Fast NICs

Fast NICs<@VM>ATM, FDDI and Gigabit Ethernet compete for the inside lane<@VM>Speed, attachments, bus type, drivers are factors to consider when choosing a NIC

Beat the network traffic jam with a Fast Ethernet, ATM, FDDI or Gigabit Ethernet NIC

By J.B. Miles

Special to GCN

The fast lanes of network connections are getting faster'and just in time.

The volume of traffic on most government LANs increases exponentially in response to the high-bandwidth requirements of scientific modeling, desktop publishing, data warehousing, video, and Internet and intranet applications. It's no secret that small, 10-Mbps Ethernet LANs cannot keep up with the demands placed on them.

One cost-effective alternative has been to upgrade to Fast Ethernet networks using 100-Mbps switches, hubs and routers paired with dual-speed 10/100-Mbps network interface cards.

Almost everybody wins with Fast Ethernet. Making the transition from standard 10-Mbps Ethernet is relatively easy because Fast Ethernet uses the same 802.3 Media Access Control layer interface, as well as the same packet lengths and error-control and management techniques.

Fast Ethernet components are cheap to buy and the technology makes use of unshielded twisted-pair copper wiring already in place.

But no matter how popular it is, Fast Ethernet isn't the only high-speed game in town.

Competing systems, such as those using 155-Mbps and 622-Mbps asynchronous transfer mode, 100-Mbps Fiber Distributed Data Interface/Copper Distributed Data Interface and Gigabit Ethernet are also making their presence felt, particularly on network backbones.

As for which technology is most likely to win the hearts and minds of government information systems managers, the bidding isn't over yet.

Go with what you've got

If you already have an ATM, FDDI/CDDI or Gigabit Ethernet LAN or network backbone, the choice among the fast NICs listed in this guide is not difficult. Pick one that uses the technology you use, and then look for the feature sets that most closely fit your requirements.

No matter what protocols they use, all NICs work pretty much alike. They provide a connection between a network component, such as a server, and the network itself. Without a fast NIC, your server cannot use the same Fast Ethernet, ATM, FDDI/CDDI or Gigabit Ethernet protocols used by the other equipment on the network.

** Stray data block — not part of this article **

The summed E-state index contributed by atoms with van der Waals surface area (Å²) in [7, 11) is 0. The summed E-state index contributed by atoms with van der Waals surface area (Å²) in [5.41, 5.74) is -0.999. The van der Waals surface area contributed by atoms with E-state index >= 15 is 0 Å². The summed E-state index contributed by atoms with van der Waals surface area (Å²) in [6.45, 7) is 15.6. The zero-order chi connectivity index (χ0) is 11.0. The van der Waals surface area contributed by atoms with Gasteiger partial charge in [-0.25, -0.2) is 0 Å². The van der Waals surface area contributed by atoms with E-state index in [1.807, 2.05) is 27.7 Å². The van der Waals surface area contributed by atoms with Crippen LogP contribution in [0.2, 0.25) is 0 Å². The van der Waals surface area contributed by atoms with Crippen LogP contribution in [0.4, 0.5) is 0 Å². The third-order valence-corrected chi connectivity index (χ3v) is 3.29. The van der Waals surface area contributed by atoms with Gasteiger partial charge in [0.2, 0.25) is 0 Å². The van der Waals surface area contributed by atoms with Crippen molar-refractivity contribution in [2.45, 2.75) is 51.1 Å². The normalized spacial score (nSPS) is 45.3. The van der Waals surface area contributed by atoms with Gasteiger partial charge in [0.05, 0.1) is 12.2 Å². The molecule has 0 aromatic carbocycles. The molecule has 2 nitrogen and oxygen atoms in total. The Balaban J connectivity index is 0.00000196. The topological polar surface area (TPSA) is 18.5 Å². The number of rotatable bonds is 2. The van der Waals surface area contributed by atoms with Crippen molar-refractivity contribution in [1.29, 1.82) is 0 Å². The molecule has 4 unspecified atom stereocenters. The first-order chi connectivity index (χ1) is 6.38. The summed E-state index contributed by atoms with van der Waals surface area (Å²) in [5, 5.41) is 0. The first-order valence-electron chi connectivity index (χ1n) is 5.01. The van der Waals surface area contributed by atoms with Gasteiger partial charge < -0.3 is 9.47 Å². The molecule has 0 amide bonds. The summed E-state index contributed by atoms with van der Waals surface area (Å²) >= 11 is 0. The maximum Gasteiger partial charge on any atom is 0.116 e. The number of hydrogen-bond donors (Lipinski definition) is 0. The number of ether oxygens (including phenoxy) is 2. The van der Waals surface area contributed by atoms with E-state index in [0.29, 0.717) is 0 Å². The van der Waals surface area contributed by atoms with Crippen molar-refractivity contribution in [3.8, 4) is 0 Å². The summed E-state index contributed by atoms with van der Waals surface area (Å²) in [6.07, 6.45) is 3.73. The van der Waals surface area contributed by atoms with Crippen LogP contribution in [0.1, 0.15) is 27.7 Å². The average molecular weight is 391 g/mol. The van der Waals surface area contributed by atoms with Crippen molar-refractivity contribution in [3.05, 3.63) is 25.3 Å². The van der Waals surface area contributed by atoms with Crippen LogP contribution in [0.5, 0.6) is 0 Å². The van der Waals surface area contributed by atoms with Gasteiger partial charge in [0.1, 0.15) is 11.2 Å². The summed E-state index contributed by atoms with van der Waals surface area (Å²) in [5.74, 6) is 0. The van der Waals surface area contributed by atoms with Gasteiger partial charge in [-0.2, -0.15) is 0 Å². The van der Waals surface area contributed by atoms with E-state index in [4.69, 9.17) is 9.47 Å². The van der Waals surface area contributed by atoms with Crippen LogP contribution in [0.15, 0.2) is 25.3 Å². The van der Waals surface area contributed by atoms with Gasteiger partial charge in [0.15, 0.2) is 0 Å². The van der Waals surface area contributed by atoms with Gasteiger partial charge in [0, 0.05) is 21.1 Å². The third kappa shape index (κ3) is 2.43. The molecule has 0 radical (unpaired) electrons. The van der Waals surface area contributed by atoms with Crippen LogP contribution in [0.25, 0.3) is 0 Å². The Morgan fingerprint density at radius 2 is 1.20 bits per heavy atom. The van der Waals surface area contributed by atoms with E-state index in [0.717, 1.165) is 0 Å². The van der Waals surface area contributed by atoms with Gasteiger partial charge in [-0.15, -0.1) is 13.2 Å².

All NICs come with on-board processors, on-board RAM of various sizes, ports for connecting to the network and the host server, and usually management software. In addition to the type of protocol your system uses, your choice of NIC should be governed by other criteria:

Bus type. In Intel servers, 32-bit PCI buses are the dominant bus types, although 64-bit PCI buses are becoming more common. SBus components are used in many of Sun Microsystems Inc.'s popular Sparc servers and the NuBus is used in many Apple Macintoshes. Some of the NICs listed here are compatible with the 64-bit VME bus and, although a few still offer EISA and ISA bus compatibility, many manufacturers are dropping these in favor of more popular PCI models.

Speed. The speed of a NIC is determined by the number of bits it can handle; 64-bit NICs process data faster than 32-bit NICs. Because most NICs are designed for the 32-bit PCI bus, they are prominent in the marketplace.

Single or dual attachments. Single Attachment Station NICs connect to a server via a single port. Dual Attachment Station units can connect to two servers via a single port, providing a degree of fault-tolerance in case an attached server goes down. Expect to pay about double for a DAS NIC.

Duplex. With a full-duplex option, a NIC can provide up to twice its advertised speed as long as it uses a dedicated connection to a network switch.

Media. ATM NICs are compatible with multimode fiber and Category 5 unshielded twisted pair copper cable, depending on the models selected. Gigabit Ethernet NICs do likewise, as do FDDI NICs designed to fit the new CDDI standard for FDDI products.

Connectors. NICs that connect with UTP-5 copper cable almost universally use a standard RJ-45 connector. Those connecting with single-mode fiber cable use ST connectors and those connecting with multimode fiber use SC connectors. The Media Independent Interface allows connections between fiber-optic and copper UTP cable.

Management software. Most NIC manufacturers provide proprietary management software that usually is based on Simple Network Management Protocols or Desktop Management Interface protocols. With it, users can gain access to the NIC and other network components via an SNMP agent, Internet browser or Microsoft Windows console.

Drivers. Most NICs also come with drivers for a broad range of popular operating systems such as Microsoft Windows NT, Novell NetWare and various flavors of Unix.

Bus mastering. Introduced with Fast Ethernet NICs, bus mastering helps offload the work from the host CPU by passing any network requests directly to the NIC.

Memory and CPU. The more memory a NIC has, the better and faster it can process information passing between the server and the network. NICs with 1M or 2M of RAM and fast processors are priced higher than units with similar specifications but less memory and slower processors.